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What on earth is this? You might vaguely recognise the front-end of this SUV. Your builder might have one, as might you. If you are in fact a builder. Yep, it’s a Nissan Navara – only with a proper body that deletes the bed, and adds more seats and a proper boot. And a new name – Terra. You can’t buy one, because Nissan doesn’t sell it here, anywhere else in Europe or North America. It’s really for China and South East Asia, where it’s available with either five- or seven-seats and the same 2.5-litre diesel engine as the pickup on which it’s based, plus an automatic gearbox. Why are you driving it then? Because the opportunity presented itself, and it’s always interesting to see what makes for a popular car in markets outside Europe and North America, in places where we seldom travel to drive stuff.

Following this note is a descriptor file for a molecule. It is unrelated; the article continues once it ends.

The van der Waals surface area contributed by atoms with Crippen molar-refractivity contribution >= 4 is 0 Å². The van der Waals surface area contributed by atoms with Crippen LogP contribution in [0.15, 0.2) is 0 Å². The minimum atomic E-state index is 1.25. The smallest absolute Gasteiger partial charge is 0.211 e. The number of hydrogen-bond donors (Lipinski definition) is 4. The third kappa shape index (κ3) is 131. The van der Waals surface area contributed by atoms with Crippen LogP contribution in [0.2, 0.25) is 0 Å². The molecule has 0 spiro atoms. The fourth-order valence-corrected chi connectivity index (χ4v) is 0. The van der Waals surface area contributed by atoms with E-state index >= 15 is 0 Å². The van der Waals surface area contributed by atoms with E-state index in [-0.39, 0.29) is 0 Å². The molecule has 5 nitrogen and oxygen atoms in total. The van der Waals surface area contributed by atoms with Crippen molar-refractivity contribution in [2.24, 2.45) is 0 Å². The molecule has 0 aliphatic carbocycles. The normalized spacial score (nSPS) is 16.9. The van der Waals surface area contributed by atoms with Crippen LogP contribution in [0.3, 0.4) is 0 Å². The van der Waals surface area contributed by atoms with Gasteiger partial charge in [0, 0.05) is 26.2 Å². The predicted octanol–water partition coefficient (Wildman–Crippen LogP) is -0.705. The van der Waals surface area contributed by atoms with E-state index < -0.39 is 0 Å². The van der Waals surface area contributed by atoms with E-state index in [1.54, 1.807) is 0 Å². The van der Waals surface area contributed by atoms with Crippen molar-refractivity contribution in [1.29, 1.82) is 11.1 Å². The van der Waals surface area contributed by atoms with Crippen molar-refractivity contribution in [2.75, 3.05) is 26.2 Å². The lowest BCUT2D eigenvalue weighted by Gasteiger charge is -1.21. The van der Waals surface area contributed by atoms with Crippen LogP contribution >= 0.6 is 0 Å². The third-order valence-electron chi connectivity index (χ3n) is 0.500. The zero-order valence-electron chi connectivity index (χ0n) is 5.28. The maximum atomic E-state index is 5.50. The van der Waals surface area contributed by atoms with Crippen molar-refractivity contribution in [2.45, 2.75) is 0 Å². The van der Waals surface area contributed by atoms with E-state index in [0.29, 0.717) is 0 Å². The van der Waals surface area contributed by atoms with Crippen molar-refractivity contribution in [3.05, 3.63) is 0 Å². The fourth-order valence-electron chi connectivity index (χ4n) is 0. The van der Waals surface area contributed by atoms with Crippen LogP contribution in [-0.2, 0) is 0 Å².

The Terra is one of many pick-up, and therefore frame-based SUVs on sale in South East Asia. Ford does one based on the Ranger, called the Everest. There’s also the Toyota Fortuner, which is based on the Hilux. We’ve tried Mitsubishi’s – the L200-based Shogun Sport – because it’s on sale in Britain, and came away about as unimpressed as we’ve been with a car for some time. Read why here. Why so popular? Nissan tells us the popularity of this kind of SUV is something to do with the Thai tax authority, which one day decided pickup-based SUVs are technically commercial vehicles, so there’s less tax to pay than you would for a normal car or SUV. Money talks, etc. So what’s it like? Much bigger than its European equivalent, the X-Trail. And much less good. From the driver’s seat it’s as though you’re sitting in a Navara – the dashboard and view out over the bonnet are broadly the same. It’s only when you look in the rear-view mirror that you see something’s up. Literally, as it happens. The middle- and back-row of seats are stadium style, so if you turn around to look at a passenger at a set of lights, your eyes are about level with their chest. This means rear visibility is even more compromised than you’d expect in a seven-seater. Nissan got around this by fitting a digital rear-view mirror, like the one you get in the new Range Rover Evoque. But space and practicality are not issues in the Terra – it’s quality. What’s acceptable in a pickup isn’t really in a big family SUV, as the Shogun found out to its cost. Same goes for the Terra – the dashboard and all the fixtures/fittings are quite brittle. The whole thing just has a very utilitarian feel – as though the controls have been designed to be hard-wearing at the expense of being satisfying to use. That might work in a pickup, but it doesn’t in an SUV, where there needs to be some concessions. The engine’s quite loud too, the gearbox is slurry and the ride is jiggly at the best of times. Where the Terra shines though is off-road. We drove it in Morocco alongside Nissan’s other not-for-Europe SUV, the Patrol, and the Titan pickup, and we swear the Terra is more capable than either when the going gets sandy. It scampers up dunes without breaking a sweat. Very impressive. On-road it mostly feels like a Navara – which would be fine if it was in fact a Navara, but it isn’t anymore. It’s a Terra now. Good thing we don’t get it over here, then. For its market, the Terra is spot-on. Fit for purpose. It’s massive and super practical, hard-wearing and great off-road. But look at it alongside what Europe demands from seven-seat family SUVs – the Skoda Kodiaq, Land Rover Discover Sport and Nissan’s own X-Trail – and the Terra lags. It’s just too utilitarian – it doesn’t feel expensive enough or drive well enough to compete with those guys. So, fair play to Nissan for recognising it’s not for us, and not bothering to import it.